Graduation Date

Summer 8-13-2021

Document Type


Degree Name

Doctor of Philosophy (PhD)


Cellular & Integrative Physiology

First Advisor

Hanjun Wang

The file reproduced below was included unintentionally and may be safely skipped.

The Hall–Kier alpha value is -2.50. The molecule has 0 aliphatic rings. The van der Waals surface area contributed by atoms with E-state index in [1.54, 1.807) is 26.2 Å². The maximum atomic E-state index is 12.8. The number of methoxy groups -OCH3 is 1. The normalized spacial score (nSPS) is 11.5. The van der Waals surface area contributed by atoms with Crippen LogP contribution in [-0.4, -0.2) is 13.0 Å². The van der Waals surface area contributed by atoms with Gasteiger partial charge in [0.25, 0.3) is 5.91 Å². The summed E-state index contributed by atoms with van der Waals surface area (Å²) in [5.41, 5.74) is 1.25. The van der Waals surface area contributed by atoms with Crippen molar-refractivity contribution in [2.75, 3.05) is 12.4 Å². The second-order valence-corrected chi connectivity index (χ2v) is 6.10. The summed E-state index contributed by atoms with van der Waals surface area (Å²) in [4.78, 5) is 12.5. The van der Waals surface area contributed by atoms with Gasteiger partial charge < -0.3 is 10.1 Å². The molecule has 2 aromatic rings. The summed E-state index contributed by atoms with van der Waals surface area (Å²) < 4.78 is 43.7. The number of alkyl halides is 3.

Cardio-renal syndrome type 2 (CRS type 2) is defined as a chronic cardiovascular disease, usually chronic heart failure (CHF), resulting in chronic kidney disease. We hypothesized that the cardiac spinal afferent reflex (CSAR), a cardiogenic sympatho-excitatory reflex mediated by cardiac spinal afferents plays a critical role in the development of CRS type 2. We examined the effects of acute activation and chronic ablation of the CSAR on renal blood flow (RBF), renal vascular resistance (RVR), central venous pressure (CVP), renal function and renal histology in sham and myocardial infarction (MI)-induced CHF rats. RNA sequencing analysis (RNA-Seq) and validation by real-time PCR in renal tissues were used to identify the potential molecular mechanisms underlying the effects of the CSAR on renal function in CHF. We found that acute CSAR activation increased RVR to a greater extent in CHF rats compared to sham rats. Chronic CSAR ablation with the epicardial application of a selective afferent neurotoxin resiniferatoxin (RTX) at the time of myocardial infarction (MI), in part, restored RBF and reduced RVR in CHF rats. Furthermore, epicardial RTX largely prevented the development of renal dysfunction 4-5 months post-MI. RNA-Seq analysis showed that renal injury, inflammatory, hypoxia, and apoptotic genes were significantly upregulated in the renal tissue of CHF rats, which was largely restored by RTX. Renal congestion as indexed by increased CVP in CHF+vehicle rats was significantly attenuated by epicardial RTX. These data suggest that CSAR ablation by epicardial RTX has a selective protective effect on renal proximal tubular damage in the setting of CHF by partially restoring renal cortical blood flow and ameliorating renal congestion. In addition, CSAR ablation by intra-stellate ganglia (SG) injection 4 weeks after MI had similar renal protective effects on renal tubular damage in CHF rats, suggesting a translational potential of CSAR ablation in the post-MI state. To examine whether renal denervation (RDN) mimics the beneficial effects of CSAR ablation in CHF, unilateral RDN was performed in CHF rats. We observed that unilateral RDN mitigated renal dysfunction, by preventing the deterioration of glomerular filtration rate (GFR) and by attenuation of the gene expression of kidney damage marker. Unilateral RDN also improved the cardiac function of CHF rats. On the other hand, we carried out a systematic analysis of clinical trials to assess the effectiveness and risks of bilateral RDN in patients with CHF with reduced ejection fraction. Our calculation showed that RDN significantly improved the symptoms of CHF as evidenced by decreases in New York Heart Association (NYHA) class and increased six-minute walk distances. This meta-analysis also showed echocardiographic improvements in left ventricular function and congestion after RDN, suggesting that these echocardiographic improvements could drive symptomatic improvement. Moreover, RDN decreased systolic and diastolic blood pressure (BP) as well as heart rate (HR) without affecting renal function. In summary, the current study suggests that both CSAR ablation and RDN may have translational potential in the treatment of patients with CRS type 2.